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April 27th, 2014, 11:02 AM   #1
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Set Theory

I'm reading Jech's book. Can someone solve exercises
1.6.
1.7.
2.12
help me to understand lemmae 3.6.-3.10. and 5.2.
theorem
3.11.
4.5.
4.8.-Baire category theorem
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April 28th, 2014, 11:00 AM   #2
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({} є S and (for each x є S) x U {x} є S)

We call a set S with the above property inductive.

A set T is transitive if x є T implies x subset of T.

Exercise 1.6. If X is inductive, then {x є X: x is transitive and every nonempty z subset of x has an є-minimal element} is inductive (t is є-minimal in z if there is no s є z such that s є t)

Last edited by raul14; April 28th, 2014 at 11:04 AM.
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May 22nd, 2014, 12:27 PM   #3
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Math Focus: philosophy/found of math, metamath, logic, set/category/order/number theory, algebra, topology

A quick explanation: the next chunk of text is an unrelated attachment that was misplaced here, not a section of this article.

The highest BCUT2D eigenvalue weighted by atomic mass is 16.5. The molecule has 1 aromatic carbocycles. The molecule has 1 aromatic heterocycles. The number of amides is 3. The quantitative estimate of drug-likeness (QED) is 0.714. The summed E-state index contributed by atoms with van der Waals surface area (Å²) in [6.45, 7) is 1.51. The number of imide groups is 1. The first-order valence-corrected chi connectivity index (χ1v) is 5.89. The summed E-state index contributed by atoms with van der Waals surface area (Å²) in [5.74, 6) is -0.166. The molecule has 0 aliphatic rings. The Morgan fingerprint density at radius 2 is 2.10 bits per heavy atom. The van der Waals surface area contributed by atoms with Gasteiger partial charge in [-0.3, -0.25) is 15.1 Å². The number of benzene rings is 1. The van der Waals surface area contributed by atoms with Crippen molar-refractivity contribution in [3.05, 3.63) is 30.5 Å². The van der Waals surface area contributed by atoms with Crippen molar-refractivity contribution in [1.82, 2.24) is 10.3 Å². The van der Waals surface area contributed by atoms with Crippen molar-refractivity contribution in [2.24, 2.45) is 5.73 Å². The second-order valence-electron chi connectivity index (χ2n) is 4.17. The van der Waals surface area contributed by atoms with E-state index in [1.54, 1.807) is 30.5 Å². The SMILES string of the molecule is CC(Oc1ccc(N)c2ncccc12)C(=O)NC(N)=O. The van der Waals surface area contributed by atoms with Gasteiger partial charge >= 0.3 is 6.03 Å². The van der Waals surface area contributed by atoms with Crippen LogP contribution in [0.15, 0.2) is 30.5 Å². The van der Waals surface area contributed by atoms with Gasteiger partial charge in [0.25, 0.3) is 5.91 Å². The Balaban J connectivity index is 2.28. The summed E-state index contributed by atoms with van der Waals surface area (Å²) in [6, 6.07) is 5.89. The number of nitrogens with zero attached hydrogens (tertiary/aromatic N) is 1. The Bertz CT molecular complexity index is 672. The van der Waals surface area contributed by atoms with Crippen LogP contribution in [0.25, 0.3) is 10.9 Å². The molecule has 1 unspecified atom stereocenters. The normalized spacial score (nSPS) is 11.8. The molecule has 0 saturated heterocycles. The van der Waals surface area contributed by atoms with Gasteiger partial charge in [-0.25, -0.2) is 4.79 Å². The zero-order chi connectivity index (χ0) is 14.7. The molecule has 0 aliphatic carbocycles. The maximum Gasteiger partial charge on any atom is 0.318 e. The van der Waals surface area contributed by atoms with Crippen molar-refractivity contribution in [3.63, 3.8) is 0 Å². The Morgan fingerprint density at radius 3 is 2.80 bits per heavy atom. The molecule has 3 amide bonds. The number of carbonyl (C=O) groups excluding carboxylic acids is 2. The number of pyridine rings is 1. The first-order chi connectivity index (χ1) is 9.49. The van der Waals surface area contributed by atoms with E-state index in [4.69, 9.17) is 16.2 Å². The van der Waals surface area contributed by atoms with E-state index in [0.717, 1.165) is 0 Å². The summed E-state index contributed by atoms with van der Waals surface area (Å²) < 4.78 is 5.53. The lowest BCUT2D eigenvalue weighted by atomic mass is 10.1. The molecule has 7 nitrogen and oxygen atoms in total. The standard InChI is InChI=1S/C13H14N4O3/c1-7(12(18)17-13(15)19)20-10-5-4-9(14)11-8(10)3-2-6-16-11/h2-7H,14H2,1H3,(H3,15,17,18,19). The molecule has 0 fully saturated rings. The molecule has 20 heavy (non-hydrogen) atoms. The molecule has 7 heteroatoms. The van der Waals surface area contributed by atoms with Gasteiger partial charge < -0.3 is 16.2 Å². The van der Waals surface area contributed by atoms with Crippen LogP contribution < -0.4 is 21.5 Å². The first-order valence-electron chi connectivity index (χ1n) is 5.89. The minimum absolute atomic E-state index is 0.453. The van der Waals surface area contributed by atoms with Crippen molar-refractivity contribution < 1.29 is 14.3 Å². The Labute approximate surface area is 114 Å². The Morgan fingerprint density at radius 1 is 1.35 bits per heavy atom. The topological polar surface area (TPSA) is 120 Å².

Theorem 4.5.
cardin
Every perfect set has cardinality of $\displaystyle R$.

Proof. Given a perfect set $\displaystyle P$, we want to find a one-to-one function $\displaystyle F$ from $\displaystyle {0, 1}^\omega$ into $\displaystyle P$.

$\displaystyle {0, 1}^\omega$ is equipotent to $\displaystyle {0, 2}^\omega$, given a sequence of 0s and 1s, you just map it to the sequence with 2s instead of 1s.

C (the Cantor set) is equipotent to $\displaystyle {0, 2}^\omega$, given a real of the form $\displaystyle \sum_{n=1}^{\infty}\frac{a_n}{3^n}$, where each $\displaystyle a_n$= 0 or 2, map it to the sequence with coresponding 0s and 2s, and so the cardinality of C = $\displaystyle 2^\aleph_0$.
Therefore cardinality of $\displaystyle R$>=$\displaystyle 2^\aleph_0$, because C is a subset of reals.

As the set $\displaystyle Q$ is dense in reals, every real number r is equal to sup{q element of Q: q<r} and because Q is countable, it follows cardinality of $\displaystyle R$<=cardinality of power set of Q = $\displaystyle 2^\aleph_0$

I don't understand the last paragraph. Help?

By Cantor Bernstein cardinality of $\displaystyle R$=$\displaystyle 2^\aleph_0$
So, R is equipotent to C, and to $\displaystyle {0, 1}^\omega$.
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